Damon kept pawing a softball-sized ball with a rope attached to it as he twirled, rolling the ball on the ground, occasionally picking it up with his mouth and holding it there before he dropped it and resumed the game.
By the way he conducted himself, one would never know the Toledo police dog just sat almost perfectly still through a 15-minute ceremony, during which he was introduced as a dog trained — among other things — in tracking people and attacking them, if ordered.
Trained in finding explosives and tracking suspects, Damon and Officer Scott Lewandowski, 43, a 12-year veteran of the department, make up one of two new police dog-handler units that Toledo Police Chief Derrick Diggs introduced to the media Monday — the teams’ first official day on the job.
Toledo police Officer Joseph Taylor and Joker, a 17-month-old German shepherd, make up the second of the two teams that joined the city’s police force Monday after going through a six-week training in explosives and tracking, Chief Diggs said at a news conference at the Civic Center Mall downtown. Certified Friday, the teams’ job is to search buildings for explosives, track suspects, search for evidence, and assist in apprehending suspects, Chief Diggs said.
They join two narcotics dogs already working for the department, and four more canines will be added by year’s end.
Damon and Joker came from a breeder in Germany who sells dogs to the German Army and police departments; the dogs are $6,500 each. Training for an explosives dog-handler team is an additional $7,200. The money comes from a law enforcement trust fund, according to Deputy Police Chief Don Kenney, who also was at the event.
There will be no language barrier between the dogs and the canine officers. Even though the dogs were acquired from Germany, they were trained in English in the United States.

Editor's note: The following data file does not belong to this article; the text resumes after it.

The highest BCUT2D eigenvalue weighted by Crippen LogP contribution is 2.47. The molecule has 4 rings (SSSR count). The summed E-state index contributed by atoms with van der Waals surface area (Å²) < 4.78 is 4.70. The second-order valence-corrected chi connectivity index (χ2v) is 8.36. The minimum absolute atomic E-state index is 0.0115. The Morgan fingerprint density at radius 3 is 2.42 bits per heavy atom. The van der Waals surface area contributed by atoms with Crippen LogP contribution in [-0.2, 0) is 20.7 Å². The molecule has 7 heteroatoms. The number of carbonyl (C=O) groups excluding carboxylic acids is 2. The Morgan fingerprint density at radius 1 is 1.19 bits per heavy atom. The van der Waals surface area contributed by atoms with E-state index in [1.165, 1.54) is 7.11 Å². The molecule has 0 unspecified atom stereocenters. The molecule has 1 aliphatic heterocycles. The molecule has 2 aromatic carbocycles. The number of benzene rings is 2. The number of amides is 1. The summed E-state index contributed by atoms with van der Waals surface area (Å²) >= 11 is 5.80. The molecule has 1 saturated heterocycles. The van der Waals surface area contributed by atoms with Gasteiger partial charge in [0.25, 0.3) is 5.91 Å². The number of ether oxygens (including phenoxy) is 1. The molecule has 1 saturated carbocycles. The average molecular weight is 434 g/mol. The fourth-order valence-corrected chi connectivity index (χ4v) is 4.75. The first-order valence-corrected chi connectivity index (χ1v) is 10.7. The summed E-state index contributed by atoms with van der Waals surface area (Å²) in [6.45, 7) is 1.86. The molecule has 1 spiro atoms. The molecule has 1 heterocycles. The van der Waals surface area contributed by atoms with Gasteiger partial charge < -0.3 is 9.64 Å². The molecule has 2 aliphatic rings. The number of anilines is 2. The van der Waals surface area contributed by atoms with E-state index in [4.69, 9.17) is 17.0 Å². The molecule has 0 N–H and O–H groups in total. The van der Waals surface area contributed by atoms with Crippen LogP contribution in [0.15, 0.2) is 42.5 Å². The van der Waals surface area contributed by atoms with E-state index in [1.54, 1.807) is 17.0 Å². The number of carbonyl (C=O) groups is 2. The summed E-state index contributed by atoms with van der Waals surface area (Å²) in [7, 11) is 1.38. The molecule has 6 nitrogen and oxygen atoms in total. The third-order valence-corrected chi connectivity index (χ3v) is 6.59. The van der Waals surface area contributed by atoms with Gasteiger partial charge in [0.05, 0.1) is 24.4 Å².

Deputy Chief Kenney said four more dogs will join the police department, including some trained in searching for narcotics as well as in tracking. They all are male German shepherds.
One of those dogs has arrived from the Czech Republic, purchased from the Czech Army through a dealer. It has been trained in drug searches and suspect tracking. Training for a narcotics dog-handler team is $6,800, the deputy chief said.
One of the dogs is expected to come as a gift to the department from the German breeder, he said. The dogs will be put into service as soon as their training is complete.
Toledo Mayor Mike Bell said at the event, “The idea is ... being able to bring in techniques that have been used throughout the United States to better equip the police department.”
Deputy Chief Kenney said veterinary services for the dogs will be provided for free by High Point Animal Hospital, Maumee. Dog food will come at discounted price from The Andersons on Talmadge Road.
Though Damon and Officer Lewandowski officially started on the job Monday, their first day “on the streets” was likely going to be today, Officer Scott Lewandowski said.
Contact Mike Sigov at: email@example.com, 419-724-6089, or on Twitter @mikesigovblade.